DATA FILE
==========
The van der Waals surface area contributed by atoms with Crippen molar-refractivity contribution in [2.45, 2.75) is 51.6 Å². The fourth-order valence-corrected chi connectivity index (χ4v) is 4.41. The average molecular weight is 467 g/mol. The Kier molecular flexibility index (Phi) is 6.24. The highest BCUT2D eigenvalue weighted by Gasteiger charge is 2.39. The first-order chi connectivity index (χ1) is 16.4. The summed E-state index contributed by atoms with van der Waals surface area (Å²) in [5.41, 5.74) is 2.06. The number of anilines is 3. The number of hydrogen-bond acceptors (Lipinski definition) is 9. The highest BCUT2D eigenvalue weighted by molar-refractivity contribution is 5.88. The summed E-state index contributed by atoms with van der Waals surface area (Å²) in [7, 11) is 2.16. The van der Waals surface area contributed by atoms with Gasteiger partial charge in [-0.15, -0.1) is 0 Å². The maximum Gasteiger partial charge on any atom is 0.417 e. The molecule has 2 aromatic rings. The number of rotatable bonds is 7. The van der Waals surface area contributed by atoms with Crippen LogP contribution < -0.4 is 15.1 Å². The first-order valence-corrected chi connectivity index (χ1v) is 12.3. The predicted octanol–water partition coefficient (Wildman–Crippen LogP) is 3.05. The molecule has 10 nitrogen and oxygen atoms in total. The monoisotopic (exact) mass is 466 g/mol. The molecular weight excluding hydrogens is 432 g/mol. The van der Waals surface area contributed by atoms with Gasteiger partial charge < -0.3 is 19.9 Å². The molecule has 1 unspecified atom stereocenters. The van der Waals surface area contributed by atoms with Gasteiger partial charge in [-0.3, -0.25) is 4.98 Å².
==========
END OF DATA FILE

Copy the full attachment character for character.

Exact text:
The van der Waals surface area contributed by atoms with Crippen molar-refractivity contribution in [2.45, 2.75) is 51.6 Å². The fourth-order valence-corrected chi connectivity index (χ4v) is 4.41. The average molecular weight is 467 g/mol. The Kier molecular flexibility index (Phi) is 6.24. The highest BCUT2D eigenvalue weighted by Gasteiger charge is 2.39. The first-order chi connectivity index (χ1) is 16.4. The summed E-state index contributed by atoms with van der Waals surface area (Å²) in [5.41, 5.74) is 2.06. The number of anilines is 3. The number of hydrogen-bond acceptors (Lipinski definition) is 9. The highest BCUT2D eigenvalue weighted by molar-refractivity contribution is 5.88. The summed E-state index contributed by atoms with van der Waals surface area (Å²) in [7, 11) is 2.16. The van der Waals surface area contributed by atoms with Gasteiger partial charge in [-0.15, -0.1) is 0 Å². The maximum Gasteiger partial charge on any atom is 0.417 e. The molecule has 2 aromatic rings. The number of rotatable bonds is 7. The van der Waals surface area contributed by atoms with Crippen LogP contribution < -0.4 is 15.1 Å². The first-order valence-corrected chi connectivity index (χ1v) is 12.3. The predicted octanol–water partition coefficient (Wildman–Crippen LogP) is 3.05. The molecule has 10 nitrogen and oxygen atoms in total. The monoisotopic (exact) mass is 466 g/mol. The molecular weight excluding hydrogens is 432 g/mol. The van der Waals surface area contributed by atoms with Gasteiger partial charge < -0.3 is 19.9 Å². The molecule has 1 unspecified atom stereocenters. The van der Waals surface area contributed by atoms with Gasteiger partial charge in [-0.3, -0.25) is 4.98 Å².